}

    func chopSuffix(_ count: Int = 1) -> String {
        if count >= 0 && count <= self.count {
            let indexEndOfText = self.index(self.endIndex, offsetBy: -count)
            return String(self[..<indexEndOfText])
        }
        return ""
    }
}
  • 1
    i think you forgot to add the negation -count to the chopSuffix function – Andy Jun 30 '16 at 4:10
12

In Swift 2, do this:

let cleanedString = String(theString.characters.dropFirst())

I recommend https://www.mikeash.com/pyblog/friday-qa-2015-11-06-why-is-swifts-string-api-so-hard.html to get an understanding of Swift strings.

8

Depends on what what you want the end result to be (mutating vs nonmutating).

As of Swift 4.1:

Mutating:

var str = "hello"
str.removeFirst() // changes str 

Nonmutating:

let str = "hello"
let strSlice = str.dropFirst() // makes a slice without the first letter
let str2 = String(strSlice)

Notes:

  • I put an extra step in the nonmutating example for clarity. Subjectively, combining the last two steps would be more succinct.
  • The naming of dropFirst seems a bit odd to me because if I am understanding the Swift API Design Guidelines correctly, dropFirst should really be something like dropingFirst because it is nonmutating. Just a thought :).
  • 1
    indeed, it should be droppingFirst - they messed up! – Fattie Jan 28 at 19:28
6

What about this?

s.removeAtIndex(s.startIndex)

This of course assumes that your string is mutable. It returns the character which has been removed, but alters the original string.

6

The previous answers are pretty good, but as of today, I think this may be the most succinct way to remove the first character from a string in Swift 4:

var line: String = "This is a string..."
var char: Character? = nil

char = line.removeFirst()

print("char = \(char)")  // char = T
print("line = \(line)")  // line = his is a string ...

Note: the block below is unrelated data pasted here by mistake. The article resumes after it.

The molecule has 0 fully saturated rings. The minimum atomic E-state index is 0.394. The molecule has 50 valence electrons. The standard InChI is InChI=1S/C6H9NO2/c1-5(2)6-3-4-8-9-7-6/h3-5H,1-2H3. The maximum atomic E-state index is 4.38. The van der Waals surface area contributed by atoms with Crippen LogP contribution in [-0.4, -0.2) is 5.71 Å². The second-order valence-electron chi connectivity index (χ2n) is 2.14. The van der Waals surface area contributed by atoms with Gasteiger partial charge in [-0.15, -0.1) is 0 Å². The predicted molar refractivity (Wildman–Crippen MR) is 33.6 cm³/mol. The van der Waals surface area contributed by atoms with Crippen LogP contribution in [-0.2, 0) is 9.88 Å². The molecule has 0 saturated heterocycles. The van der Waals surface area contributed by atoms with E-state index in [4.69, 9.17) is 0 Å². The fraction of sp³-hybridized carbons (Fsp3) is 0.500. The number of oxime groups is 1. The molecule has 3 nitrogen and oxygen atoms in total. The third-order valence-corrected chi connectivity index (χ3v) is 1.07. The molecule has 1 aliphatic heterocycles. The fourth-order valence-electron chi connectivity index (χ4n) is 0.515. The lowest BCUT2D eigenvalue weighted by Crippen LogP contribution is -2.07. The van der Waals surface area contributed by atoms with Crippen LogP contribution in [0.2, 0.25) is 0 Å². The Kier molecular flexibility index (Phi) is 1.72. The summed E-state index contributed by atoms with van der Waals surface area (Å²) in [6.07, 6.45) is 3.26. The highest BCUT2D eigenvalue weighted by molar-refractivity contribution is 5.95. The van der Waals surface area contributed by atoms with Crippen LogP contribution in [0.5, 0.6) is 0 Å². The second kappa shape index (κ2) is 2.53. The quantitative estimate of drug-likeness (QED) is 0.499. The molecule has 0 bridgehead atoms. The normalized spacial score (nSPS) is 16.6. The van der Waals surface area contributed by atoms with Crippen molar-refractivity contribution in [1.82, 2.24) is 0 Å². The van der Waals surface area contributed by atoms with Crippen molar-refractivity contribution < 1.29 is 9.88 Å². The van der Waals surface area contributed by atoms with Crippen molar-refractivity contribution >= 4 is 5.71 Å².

1

I know of nothing more succinct out of the box, but you could easily implement prefix ++, e.g.,

public prefix func ++ <I: ForwardIndexType>(index: I) -> I {
    return advance(index, 1)
}

After which you can use it to your heart's content very succinctly:

str.substringFromIndex(++str.startIndex)
1

In Swift 2 use this String extension:

extension String
{
    func substringFromIndex(index: Int) -> String
    {
        if (index < 0 || index > self.characters.count)
        {
            print("index \(index) out of bounds")
            return ""
        }
        return self.substringFromIndex(self.startIndex.advancedBy(index))
    }
}

display.text = display.text!.substringFromIndex(1)
1

"en_US,fr_CA,es_US".chopSuffix(5).chopPrefix(5) // ",fr_CA,"

extension String {
    func chopPrefix(count: Int = 1) -> String {
        return self.substringFromIndex(self.startIndex.advancedBy(count))
    }

    func chopSuffix(count: Int = 1) -> String {
        return self.substringToIndex(self.endIndex.advancedBy(-count))
    }
}
0

To remove first character from string

let choppedString = String(txtField.text!.characters.dropFirst())
  • @JasonFoglia i don't know that you give down vote or not. if you give down vote then can you please explain in detail. – Hardik Thakkar Mar 29 '17 at 10:44
  • I re-checked this and found that it is correct. I edited the answer so I can properly vote up on this. – Jason Foglia Apr 1 '17 at 16:54
0

Here is a Swift4 crash save version of the chopPrefix extension, leaving chopSuffix to the community ...

extension String {
    func chopPrefix(_ count: Int = 1) -> String {
        return count>self.count ? self : String(self[index(self.startIndex, offsetBy: count)...])
    }
 }
0

Swift3

extension String {
    func chopPrefix(_ count: UInt = 1) -> String {
        return substring(from: characters.index(startIndex, offsetBy: Int(count)))
    }

    func chopSuffix(_ count: UInt = 1) -> String {
        return substring(to: characters.index(endIndex, offsetBy: -Int(count)))
    }
}

class StringChopTests: XCTestCase {
    func testPrefix() {
        XCTAssertEqual("original".chopPrefix(0), "original")
        XCTAssertEqual("Xfile".chopPrefix(), "file")
        XCTAssertEqual("filename.jpg".chopPrefix(4), "name.jpg")
    }

    func testSuffix() {
        XCTAssertEqual("original".chopSuffix(0), "original")
        XCTAssertEqual("fileX".chopSuffix(), "file")
        XCTAssertEqual("filename.jpg".chopSuffix(4), "filename")
    }
}
  • I think you should add a test where the input is in a negative value – Moustafa Baalbaki Oct 13 '18 at 5:16

Your Answer

By clicking “Post Your Answer”, you agree to our terms of service, privacy policy and cookie policy

Not the answer you're looking for? Browse other questions tagged or ask your own question.